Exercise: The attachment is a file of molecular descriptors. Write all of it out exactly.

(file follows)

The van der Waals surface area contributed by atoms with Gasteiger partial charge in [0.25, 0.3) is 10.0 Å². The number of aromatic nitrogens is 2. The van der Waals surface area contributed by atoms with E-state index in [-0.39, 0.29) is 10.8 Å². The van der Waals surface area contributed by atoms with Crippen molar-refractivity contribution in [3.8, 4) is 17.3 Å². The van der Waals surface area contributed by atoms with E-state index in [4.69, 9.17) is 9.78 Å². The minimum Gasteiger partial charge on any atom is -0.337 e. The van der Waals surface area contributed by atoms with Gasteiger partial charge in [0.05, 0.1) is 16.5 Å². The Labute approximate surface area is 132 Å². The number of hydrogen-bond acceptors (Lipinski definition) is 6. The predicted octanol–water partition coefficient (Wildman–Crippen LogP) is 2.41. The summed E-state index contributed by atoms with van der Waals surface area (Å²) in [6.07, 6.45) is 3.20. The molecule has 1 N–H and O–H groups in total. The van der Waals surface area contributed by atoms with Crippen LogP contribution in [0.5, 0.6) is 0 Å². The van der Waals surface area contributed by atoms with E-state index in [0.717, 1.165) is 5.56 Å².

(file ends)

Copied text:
The van der Waals surface area contributed by atoms with Gasteiger partial charge in [0.25, 0.3) is 10.0 Å². The number of aromatic nitrogens is 2. The van der Waals surface area contributed by atoms with E-state index in [-0.39, 0.29) is 10.8 Å². The van der Waals surface area contributed by atoms with Crippen molar-refractivity contribution in [3.8, 4) is 17.3 Å². The van der Waals surface area contributed by atoms with E-state index in [4.69, 9.17) is 9.78 Å². The minimum Gasteiger partial charge on any atom is -0.337 e. The van der Waals surface area contributed by atoms with Gasteiger partial charge in [0.05, 0.1) is 16.5 Å². The Labute approximate surface area is 132 Å². The number of hydrogen-bond acceptors (Lipinski definition) is 6. The predicted octanol–water partition coefficient (Wildman–Crippen LogP) is 2.41. The summed E-state index contributed by atoms with van der Waals surface area (Å²) in [6.07, 6.45) is 3.20. The molecule has 1 N–H and O–H groups in total. The van der Waals surface area contributed by atoms with Crippen LogP contribution in [0.5, 0.6) is 0 Å². The van der Waals surface area contributed by atoms with E-state index in [0.717, 1.165) is 5.56 Å².